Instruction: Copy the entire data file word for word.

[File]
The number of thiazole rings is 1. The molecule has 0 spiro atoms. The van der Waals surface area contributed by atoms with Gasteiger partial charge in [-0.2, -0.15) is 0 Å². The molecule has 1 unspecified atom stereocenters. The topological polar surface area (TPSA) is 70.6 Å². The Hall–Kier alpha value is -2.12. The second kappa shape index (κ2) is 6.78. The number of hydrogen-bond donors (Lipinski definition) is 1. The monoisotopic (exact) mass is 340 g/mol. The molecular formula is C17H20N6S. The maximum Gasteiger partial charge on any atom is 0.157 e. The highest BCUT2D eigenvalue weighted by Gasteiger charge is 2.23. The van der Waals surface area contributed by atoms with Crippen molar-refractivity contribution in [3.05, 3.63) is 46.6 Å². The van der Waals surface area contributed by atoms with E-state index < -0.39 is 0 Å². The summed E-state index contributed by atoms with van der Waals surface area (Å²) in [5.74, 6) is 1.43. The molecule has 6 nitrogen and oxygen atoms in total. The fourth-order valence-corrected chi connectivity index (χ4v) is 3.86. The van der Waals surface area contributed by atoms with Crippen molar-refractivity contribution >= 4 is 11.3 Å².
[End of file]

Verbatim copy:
The number of thiazole rings is 1. The molecule has 0 spiro atoms. The van der Waals surface area contributed by atoms with Gasteiger partial charge in [-0.2, -0.15) is 0 Å². The molecule has 1 unspecified atom stereocenters. The topological polar surface area (TPSA) is 70.6 Å². The Hall–Kier alpha value is -2.12. The second kappa shape index (κ2) is 6.78. The number of hydrogen-bond donors (Lipinski definition) is 1. The monoisotopic (exact) mass is 340 g/mol. The molecular formula is C17H20N6S. The maximum Gasteiger partial charge on any atom is 0.157 e. The highest BCUT2D eigenvalue weighted by Gasteiger charge is 2.23. The van der Waals surface area contributed by atoms with Crippen molar-refractivity contribution in [3.05, 3.63) is 46.6 Å². The van der Waals surface area contributed by atoms with E-state index < -0.39 is 0 Å². The summed E-state index contributed by atoms with van der Waals surface area (Å²) in [5.74, 6) is 1.43. The molecule has 6 nitrogen and oxygen atoms in total. The fourth-order valence-corrected chi connectivity index (χ4v) is 3.86. The van der Waals surface area contributed by atoms with Crippen molar-refractivity contribution >= 4 is 11.3 Å².